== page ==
users visiting websites to download illegal copies of
IPR-infringing material are at greater risk of their
computers getting infected with malicious software,
which could in turn be used in the type of massive
Denial-of-Service attacks directed at Estonia last
month. The cyber attacks in Estonia have demonstrated
the vulnerability of high-tech societies to threats
from the digital environment. Therefore, post sees a
critical need to raise public awareness on the linkage
between intellectual property rights in the digital
environment, and the larger issue of cyber security and
cyber crime.


4. Embassy Tallinn proposes to conduct an extensive
Internet piracy awareness campaign targeted at state
officials, Internet Service Providers, owners of
popular websites, and active Internet users in Estonia.

5. The objective of the program will be to raise
awareness of cyber security related to IPR violations
in the digital environment, as well as to reduce
uploading and downloading of digital content infringing
the IP rights of owners. The program will also raise
public awareness about legal and illegal actions on the
Internet, and the risks associated with engaging in
digital piracy.

6. The awareness campaign will have an educational
approach toward all target groups and will seek to
mobilize the maximum number of partners representing
the view of affected parties, including U.S.

industries. Before the campaign, project coordinating
agency EOCP, and consultants from Hill & Knowlton Eesti
AS in Estonia, will perform a control study of the
attitudes of different target groups toward digital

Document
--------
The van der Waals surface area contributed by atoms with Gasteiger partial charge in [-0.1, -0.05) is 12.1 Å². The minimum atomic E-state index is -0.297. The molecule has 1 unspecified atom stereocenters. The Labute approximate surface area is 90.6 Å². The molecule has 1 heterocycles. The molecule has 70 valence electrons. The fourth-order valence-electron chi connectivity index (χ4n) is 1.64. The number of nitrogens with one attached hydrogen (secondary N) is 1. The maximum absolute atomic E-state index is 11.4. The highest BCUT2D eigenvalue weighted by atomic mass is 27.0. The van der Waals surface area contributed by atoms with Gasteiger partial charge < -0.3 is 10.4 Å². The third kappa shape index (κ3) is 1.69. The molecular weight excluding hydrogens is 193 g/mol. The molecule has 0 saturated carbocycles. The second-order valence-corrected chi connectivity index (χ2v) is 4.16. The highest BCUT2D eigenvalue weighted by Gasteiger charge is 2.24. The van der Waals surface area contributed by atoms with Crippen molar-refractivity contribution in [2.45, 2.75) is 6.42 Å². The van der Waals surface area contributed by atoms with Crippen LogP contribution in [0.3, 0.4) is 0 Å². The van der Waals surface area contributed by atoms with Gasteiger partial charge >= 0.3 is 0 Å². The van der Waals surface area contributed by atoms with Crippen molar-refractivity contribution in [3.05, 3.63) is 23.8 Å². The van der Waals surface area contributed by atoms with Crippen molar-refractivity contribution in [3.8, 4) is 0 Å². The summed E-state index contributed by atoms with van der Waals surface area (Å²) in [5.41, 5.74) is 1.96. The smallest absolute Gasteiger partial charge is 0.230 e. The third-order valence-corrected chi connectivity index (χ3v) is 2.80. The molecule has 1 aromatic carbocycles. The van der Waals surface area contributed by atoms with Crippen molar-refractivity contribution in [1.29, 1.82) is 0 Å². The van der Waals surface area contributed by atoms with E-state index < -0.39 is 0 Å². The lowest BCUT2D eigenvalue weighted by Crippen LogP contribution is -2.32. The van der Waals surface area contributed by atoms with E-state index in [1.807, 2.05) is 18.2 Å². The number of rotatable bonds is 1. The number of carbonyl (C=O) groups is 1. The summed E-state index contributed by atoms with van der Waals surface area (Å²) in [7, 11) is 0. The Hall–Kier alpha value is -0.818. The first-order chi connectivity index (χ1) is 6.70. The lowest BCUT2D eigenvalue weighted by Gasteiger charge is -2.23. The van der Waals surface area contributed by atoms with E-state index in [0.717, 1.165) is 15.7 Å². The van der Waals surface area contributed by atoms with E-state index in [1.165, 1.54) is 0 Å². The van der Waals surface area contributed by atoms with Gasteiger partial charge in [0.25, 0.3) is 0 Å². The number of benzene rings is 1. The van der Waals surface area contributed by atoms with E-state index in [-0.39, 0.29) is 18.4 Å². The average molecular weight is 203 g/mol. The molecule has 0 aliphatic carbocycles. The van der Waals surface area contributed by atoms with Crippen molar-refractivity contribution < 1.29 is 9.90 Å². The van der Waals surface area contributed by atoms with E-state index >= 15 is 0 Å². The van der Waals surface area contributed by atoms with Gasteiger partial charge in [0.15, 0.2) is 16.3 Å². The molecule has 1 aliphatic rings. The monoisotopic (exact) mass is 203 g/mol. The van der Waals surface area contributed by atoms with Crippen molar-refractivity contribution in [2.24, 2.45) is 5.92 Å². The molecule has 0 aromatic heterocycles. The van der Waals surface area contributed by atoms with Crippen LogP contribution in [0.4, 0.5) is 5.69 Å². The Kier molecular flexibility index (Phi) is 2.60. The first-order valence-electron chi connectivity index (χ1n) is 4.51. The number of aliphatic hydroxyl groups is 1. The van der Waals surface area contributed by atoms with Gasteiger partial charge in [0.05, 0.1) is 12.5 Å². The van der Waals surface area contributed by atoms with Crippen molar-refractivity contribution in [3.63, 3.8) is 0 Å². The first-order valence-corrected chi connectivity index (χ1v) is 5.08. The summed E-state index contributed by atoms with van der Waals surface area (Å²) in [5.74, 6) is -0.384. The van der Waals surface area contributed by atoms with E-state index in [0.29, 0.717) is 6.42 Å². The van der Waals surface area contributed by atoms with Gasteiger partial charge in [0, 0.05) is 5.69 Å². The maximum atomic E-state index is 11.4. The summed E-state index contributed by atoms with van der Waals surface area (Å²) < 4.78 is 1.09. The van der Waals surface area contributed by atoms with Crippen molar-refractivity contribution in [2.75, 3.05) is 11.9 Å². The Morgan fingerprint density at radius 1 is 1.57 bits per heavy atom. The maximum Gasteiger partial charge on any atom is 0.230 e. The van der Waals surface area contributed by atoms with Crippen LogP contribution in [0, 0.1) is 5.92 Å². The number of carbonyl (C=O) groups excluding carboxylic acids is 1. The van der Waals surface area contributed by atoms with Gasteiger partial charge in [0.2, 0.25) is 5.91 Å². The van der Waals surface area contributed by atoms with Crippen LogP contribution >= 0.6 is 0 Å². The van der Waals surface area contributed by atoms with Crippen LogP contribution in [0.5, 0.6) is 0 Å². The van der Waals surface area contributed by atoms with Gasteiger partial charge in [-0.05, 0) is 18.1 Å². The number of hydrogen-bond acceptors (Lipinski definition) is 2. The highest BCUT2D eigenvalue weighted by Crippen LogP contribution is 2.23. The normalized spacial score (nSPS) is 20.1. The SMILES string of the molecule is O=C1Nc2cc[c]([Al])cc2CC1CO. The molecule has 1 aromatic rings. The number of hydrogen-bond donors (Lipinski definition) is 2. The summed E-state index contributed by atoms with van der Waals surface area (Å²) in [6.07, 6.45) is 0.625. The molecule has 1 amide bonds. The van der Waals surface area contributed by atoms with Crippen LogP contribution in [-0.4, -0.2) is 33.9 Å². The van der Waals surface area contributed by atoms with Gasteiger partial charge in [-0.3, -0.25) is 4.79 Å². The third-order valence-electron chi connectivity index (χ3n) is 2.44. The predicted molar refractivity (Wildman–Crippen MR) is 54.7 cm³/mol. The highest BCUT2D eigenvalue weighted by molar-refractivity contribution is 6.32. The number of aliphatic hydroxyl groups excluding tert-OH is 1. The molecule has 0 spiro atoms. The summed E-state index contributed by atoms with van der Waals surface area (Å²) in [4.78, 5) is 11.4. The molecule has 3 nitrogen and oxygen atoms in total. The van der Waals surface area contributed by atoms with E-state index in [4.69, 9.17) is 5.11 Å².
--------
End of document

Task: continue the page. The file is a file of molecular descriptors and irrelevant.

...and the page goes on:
piracy. After the campaign, additional research will
evaluate behavioral changes of internet users.

7. The project will focus on the threats and negative
aspects of internet piracy, and on computer security.
It will explain where service providers, content
providers and internet users infringe IP rights in the
digital environment. The campaign will include
seminars, media relations and targeted advertising.
The target group will be Estonian government and law
enforcement officials, large and small internet
providers, owners and managers of popular web sites and
the most active internet users - students and other
people aged 10-25.

8. The proposed budget for the awareness campaign is
as follows:

Seminars: $20,000
Expert from the U.S. or EU for seminars: $5,000
Internet channel, banners, advertising: $5000
Other media: $20,000
Situation mapping and evaluation: $5,000
Expert fees, project coordination: $10,000

Total amount requested: USD 65,000

Fulfillment of criteria for funding:

9. Economic Impact on U.S. Interests: in Estonia, the
Internet is the biggest outlet for pirated music and
films. U.S. audio and video products are especially